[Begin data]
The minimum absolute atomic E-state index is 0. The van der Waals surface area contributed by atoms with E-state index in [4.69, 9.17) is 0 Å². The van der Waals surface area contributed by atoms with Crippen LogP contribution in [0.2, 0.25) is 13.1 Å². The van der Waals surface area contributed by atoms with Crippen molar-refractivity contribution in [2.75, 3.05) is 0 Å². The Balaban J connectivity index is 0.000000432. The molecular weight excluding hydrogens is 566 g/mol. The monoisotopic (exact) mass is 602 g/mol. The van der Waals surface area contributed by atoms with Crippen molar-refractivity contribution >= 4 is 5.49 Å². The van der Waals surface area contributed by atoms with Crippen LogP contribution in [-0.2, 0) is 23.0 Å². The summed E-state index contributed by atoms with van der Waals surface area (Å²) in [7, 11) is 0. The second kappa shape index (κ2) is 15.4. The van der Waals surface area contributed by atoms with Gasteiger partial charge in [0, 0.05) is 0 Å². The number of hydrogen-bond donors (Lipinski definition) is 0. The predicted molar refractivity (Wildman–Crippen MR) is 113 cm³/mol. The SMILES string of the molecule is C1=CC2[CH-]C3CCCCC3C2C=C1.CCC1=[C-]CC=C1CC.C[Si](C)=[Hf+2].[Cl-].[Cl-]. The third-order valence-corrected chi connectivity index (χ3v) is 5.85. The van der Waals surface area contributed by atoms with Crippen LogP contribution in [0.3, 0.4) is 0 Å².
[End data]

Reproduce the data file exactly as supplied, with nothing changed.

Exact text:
The minimum absolute atomic E-state index is 0. The van der Waals surface area contributed by atoms with E-state index in [4.69, 9.17) is 0 Å². The van der Waals surface area contributed by atoms with Crippen LogP contribution in [0.2, 0.25) is 13.1 Å². The van der Waals surface area contributed by atoms with Crippen molar-refractivity contribution in [2.75, 3.05) is 0 Å². The Balaban J connectivity index is 0.000000432. The molecular weight excluding hydrogens is 566 g/mol. The monoisotopic (exact) mass is 602 g/mol. The van der Waals surface area contributed by atoms with Crippen molar-refractivity contribution >= 4 is 5.49 Å². The van der Waals surface area contributed by atoms with Crippen LogP contribution in [-0.2, 0) is 23.0 Å². The summed E-state index contributed by atoms with van der Waals surface area (Å²) in [7, 11) is 0. The second kappa shape index (κ2) is 15.4. The van der Waals surface area contributed by atoms with Gasteiger partial charge in [0, 0.05) is 0 Å². The number of hydrogen-bond donors (Lipinski definition) is 0. The predicted molar refractivity (Wildman–Crippen MR) is 113 cm³/mol. The SMILES string of the molecule is C1=CC2[CH-]C3CCCCC3C2C=C1.CCC1=[C-]CC=C1CC.C[Si](C)=[Hf+2].[Cl-].[Cl-]. The third-order valence-corrected chi connectivity index (χ3v) is 5.85. The van der Waals surface area contributed by atoms with Crippen LogP contribution in [0.3, 0.4) is 0 Å².